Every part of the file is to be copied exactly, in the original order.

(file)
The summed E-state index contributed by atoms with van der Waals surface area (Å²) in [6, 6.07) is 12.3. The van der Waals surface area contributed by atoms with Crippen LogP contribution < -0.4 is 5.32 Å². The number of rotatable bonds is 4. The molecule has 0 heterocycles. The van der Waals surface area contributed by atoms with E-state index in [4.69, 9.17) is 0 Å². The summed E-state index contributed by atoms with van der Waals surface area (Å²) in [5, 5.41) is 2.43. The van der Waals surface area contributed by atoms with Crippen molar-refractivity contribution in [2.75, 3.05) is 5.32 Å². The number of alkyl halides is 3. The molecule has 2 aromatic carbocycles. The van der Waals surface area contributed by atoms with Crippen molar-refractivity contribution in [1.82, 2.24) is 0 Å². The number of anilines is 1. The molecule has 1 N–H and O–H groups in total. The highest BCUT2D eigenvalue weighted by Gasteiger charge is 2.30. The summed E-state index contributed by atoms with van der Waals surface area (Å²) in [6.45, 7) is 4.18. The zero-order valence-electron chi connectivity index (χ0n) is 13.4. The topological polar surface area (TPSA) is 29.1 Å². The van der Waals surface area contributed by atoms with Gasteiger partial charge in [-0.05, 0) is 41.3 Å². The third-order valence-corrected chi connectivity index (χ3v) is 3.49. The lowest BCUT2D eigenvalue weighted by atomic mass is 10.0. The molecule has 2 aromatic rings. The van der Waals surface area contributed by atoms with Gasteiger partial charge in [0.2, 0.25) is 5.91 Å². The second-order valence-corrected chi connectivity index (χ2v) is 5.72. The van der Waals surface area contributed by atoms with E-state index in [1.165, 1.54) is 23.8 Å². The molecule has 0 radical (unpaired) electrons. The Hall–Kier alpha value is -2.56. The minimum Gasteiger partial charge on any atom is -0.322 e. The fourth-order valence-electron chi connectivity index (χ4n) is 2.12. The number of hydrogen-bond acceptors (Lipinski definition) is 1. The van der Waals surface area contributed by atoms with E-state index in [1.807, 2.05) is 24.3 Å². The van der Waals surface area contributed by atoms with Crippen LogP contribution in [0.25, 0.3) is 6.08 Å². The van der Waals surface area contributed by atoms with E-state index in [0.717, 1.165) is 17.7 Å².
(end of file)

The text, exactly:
The summed E-state index contributed by atoms with van der Waals surface area (Å²) in [6, 6.07) is 12.3. The van der Waals surface area contributed by atoms with Crippen LogP contribution < -0.4 is 5.32 Å². The number of rotatable bonds is 4. The molecule has 0 heterocycles. The van der Waals surface area contributed by atoms with E-state index in [4.69, 9.17) is 0 Å². The summed E-state index contributed by atoms with van der Waals surface area (Å²) in [5, 5.41) is 2.43. The van der Waals surface area contributed by atoms with Crippen molar-refractivity contribution in [2.75, 3.05) is 5.32 Å². The number of alkyl halides is 3. The molecule has 2 aromatic carbocycles. The van der Waals surface area contributed by atoms with Crippen molar-refractivity contribution in [1.82, 2.24) is 0 Å². The number of anilines is 1. The molecule has 1 N–H and O–H groups in total. The highest BCUT2D eigenvalue weighted by Gasteiger charge is 2.30. The summed E-state index contributed by atoms with van der Waals surface area (Å²) in [6.45, 7) is 4.18. The zero-order valence-electron chi connectivity index (χ0n) is 13.4. The topological polar surface area (TPSA) is 29.1 Å². The van der Waals surface area contributed by atoms with Gasteiger partial charge in [-0.05, 0) is 41.3 Å². The third-order valence-corrected chi connectivity index (χ3v) is 3.49. The lowest BCUT2D eigenvalue weighted by atomic mass is 10.0. The molecule has 2 aromatic rings. The van der Waals surface area contributed by atoms with Gasteiger partial charge in [0.2, 0.25) is 5.91 Å². The second-order valence-corrected chi connectivity index (χ2v) is 5.72. The van der Waals surface area contributed by atoms with E-state index in [1.165, 1.54) is 23.8 Å². The molecule has 0 radical (unpaired) electrons. The Hall–Kier alpha value is -2.56. The minimum Gasteiger partial charge on any atom is -0.322 e. The fourth-order valence-electron chi connectivity index (χ4n) is 2.12. The number of hydrogen-bond acceptors (Lipinski definition) is 1. The van der Waals surface area contributed by atoms with E-state index in [1.807, 2.05) is 24.3 Å². The van der Waals surface area contributed by atoms with Crippen LogP contribution in [0.25, 0.3) is 6.08 Å². The van der Waals surface area contributed by atoms with E-state index in [0.717, 1.165) is 17.7 Å².